Learn what Sacramento International Airport is doing to be water-wise.
California is experiencing a severe drought. Sacramento International Airport (SMF) has voluntarily reduced its landscape watering by 50 percent over 2013 . Read more about what the airport is doing to conserve water.
FAQs About Water Conservation
- Low-flow toilets and automatic water fixtures are used in both terminals. Low-flow toilets save up to 2 gallons of water per flush. Some 97 percent of airport fixtures use low-flush technology.
- Rental car companies at the airport use their own car wash and reclamation system. Reclaimed water is filtered and reused.
- Water is served upon request at airport restaurants.
- Airport Rescue and Fire Fighting reduced the flow used for apparatus testing and firefighter training by approximately 75 percent and have discontinued the practice of water cannon salutes.
- Terminal B is landscaped with drought-tolerant, native plants.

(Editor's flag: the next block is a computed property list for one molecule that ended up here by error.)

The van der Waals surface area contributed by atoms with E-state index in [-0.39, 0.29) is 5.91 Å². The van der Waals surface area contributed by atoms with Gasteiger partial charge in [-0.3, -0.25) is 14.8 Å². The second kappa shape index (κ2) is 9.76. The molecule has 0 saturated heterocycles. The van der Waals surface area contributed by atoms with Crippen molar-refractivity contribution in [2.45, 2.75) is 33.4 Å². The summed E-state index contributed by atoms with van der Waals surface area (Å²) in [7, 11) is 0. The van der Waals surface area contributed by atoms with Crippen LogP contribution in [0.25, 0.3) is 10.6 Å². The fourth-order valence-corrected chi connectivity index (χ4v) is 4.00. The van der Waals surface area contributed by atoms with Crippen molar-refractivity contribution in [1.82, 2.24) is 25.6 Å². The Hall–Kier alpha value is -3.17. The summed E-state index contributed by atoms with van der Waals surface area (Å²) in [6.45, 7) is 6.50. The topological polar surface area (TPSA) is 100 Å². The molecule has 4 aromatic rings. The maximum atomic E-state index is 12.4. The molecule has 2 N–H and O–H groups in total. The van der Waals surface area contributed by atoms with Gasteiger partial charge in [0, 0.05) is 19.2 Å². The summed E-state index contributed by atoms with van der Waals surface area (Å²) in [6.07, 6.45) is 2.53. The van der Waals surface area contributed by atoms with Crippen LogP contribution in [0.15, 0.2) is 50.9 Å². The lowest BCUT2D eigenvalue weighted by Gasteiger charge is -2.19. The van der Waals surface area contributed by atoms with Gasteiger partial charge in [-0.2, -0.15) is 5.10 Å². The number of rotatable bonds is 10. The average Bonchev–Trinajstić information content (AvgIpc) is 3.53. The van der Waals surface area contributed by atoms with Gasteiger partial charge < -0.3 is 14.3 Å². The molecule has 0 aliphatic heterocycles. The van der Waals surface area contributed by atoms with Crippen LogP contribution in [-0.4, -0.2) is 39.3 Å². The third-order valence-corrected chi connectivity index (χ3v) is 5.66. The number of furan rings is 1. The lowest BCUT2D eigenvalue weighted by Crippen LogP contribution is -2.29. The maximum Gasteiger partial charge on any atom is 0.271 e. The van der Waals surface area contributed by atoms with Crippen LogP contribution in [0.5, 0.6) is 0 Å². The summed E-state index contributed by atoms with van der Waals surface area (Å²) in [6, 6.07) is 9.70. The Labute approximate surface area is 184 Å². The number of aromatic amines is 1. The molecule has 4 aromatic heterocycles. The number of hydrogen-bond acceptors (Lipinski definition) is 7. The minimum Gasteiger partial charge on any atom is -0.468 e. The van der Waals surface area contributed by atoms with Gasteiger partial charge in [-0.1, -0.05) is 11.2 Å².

- The airport has launched an employee water conservation awareness effort.
Landscape irrigation has been reduced 50 percent over 2013. In addition:
- Watering is kept at the lowest level possible to keep landscaping viable while minimizing the risk of fire hazards.
- Watering is done in the early morning or late evening to reduce evaporation.
- Irrigation systems are routinely tested to identify and repair leaking components.
- Sprinklers are consistently evaluated to minimize or eliminate overspray and runoff
- Tree groves and other landscaped areas are mulched to retain moisture.
- Soil is aerated and fertilized and grass is mowed at a higher level to make water use more efficient
- Grass is mown at 4 inches instead of 2-3 inches to retain moisture.
- Sacramento International Airport uses non-drinkable water from onsite wells for landscape irrigation. This water cannot be used for agriculture because of its chemical components.
- The City of Sacramento supplies drinking water for the airport, which comes from the Sacramento River
- Sacramento International airport is on track to reduce its use of drinking water by 11 percent over 2014.